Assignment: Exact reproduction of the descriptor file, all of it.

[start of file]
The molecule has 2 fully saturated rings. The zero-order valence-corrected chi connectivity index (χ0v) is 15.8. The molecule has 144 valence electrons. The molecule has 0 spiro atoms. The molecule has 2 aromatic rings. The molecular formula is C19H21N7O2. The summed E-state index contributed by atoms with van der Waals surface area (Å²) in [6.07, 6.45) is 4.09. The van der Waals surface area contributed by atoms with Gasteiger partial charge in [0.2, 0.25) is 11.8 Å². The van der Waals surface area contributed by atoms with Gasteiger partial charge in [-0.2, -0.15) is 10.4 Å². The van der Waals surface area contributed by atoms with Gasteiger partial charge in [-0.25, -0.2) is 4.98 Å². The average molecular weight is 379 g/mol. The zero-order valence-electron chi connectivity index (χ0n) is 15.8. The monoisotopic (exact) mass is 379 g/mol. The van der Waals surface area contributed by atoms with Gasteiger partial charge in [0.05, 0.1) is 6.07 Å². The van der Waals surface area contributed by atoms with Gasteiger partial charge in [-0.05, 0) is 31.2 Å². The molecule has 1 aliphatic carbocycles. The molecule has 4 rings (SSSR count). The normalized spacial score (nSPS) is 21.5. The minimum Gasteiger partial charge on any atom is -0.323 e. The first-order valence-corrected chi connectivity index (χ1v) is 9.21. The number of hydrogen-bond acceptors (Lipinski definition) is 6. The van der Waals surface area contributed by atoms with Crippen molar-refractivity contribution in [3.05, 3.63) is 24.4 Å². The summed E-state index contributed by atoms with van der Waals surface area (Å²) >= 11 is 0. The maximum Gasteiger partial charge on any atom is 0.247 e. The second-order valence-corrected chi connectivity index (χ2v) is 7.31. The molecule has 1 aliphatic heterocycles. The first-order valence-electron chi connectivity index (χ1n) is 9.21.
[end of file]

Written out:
The molecule has 2 fully saturated rings. The zero-order valence-corrected chi connectivity index (χ0v) is 15.8. The molecule has 144 valence electrons. The molecule has 0 spiro atoms. The molecule has 2 aromatic rings. The molecular formula is C19H21N7O2. The summed E-state index contributed by atoms with van der Waals surface area (Å²) in [6.07, 6.45) is 4.09. The van der Waals surface area contributed by atoms with Gasteiger partial charge in [0.2, 0.25) is 11.8 Å². The van der Waals surface area contributed by atoms with Gasteiger partial charge in [-0.2, -0.15) is 10.4 Å². The van der Waals surface area contributed by atoms with Gasteiger partial charge in [-0.25, -0.2) is 4.98 Å². The average molecular weight is 379 g/mol. The zero-order valence-electron chi connectivity index (χ0n) is 15.8. The monoisotopic (exact) mass is 379 g/mol. The van der Waals surface area contributed by atoms with Gasteiger partial charge in [0.05, 0.1) is 6.07 Å². The van der Waals surface area contributed by atoms with Gasteiger partial charge in [-0.05, 0) is 31.2 Å². The molecule has 1 aliphatic carbocycles. The molecule has 4 rings (SSSR count). The normalized spacial score (nSPS) is 21.5. The minimum Gasteiger partial charge on any atom is -0.323 e. The first-order valence-corrected chi connectivity index (χ1v) is 9.21. The number of hydrogen-bond acceptors (Lipinski definition) is 6. The van der Waals surface area contributed by atoms with Crippen molar-refractivity contribution in [3.05, 3.63) is 24.4 Å². The summed E-state index contributed by atoms with van der Waals surface area (Å²) >= 11 is 0. The maximum Gasteiger partial charge on any atom is 0.247 e. The second-order valence-corrected chi connectivity index (χ2v) is 7.31. The molecule has 1 aliphatic heterocycles. The first-order valence-electron chi connectivity index (χ1n) is 9.21.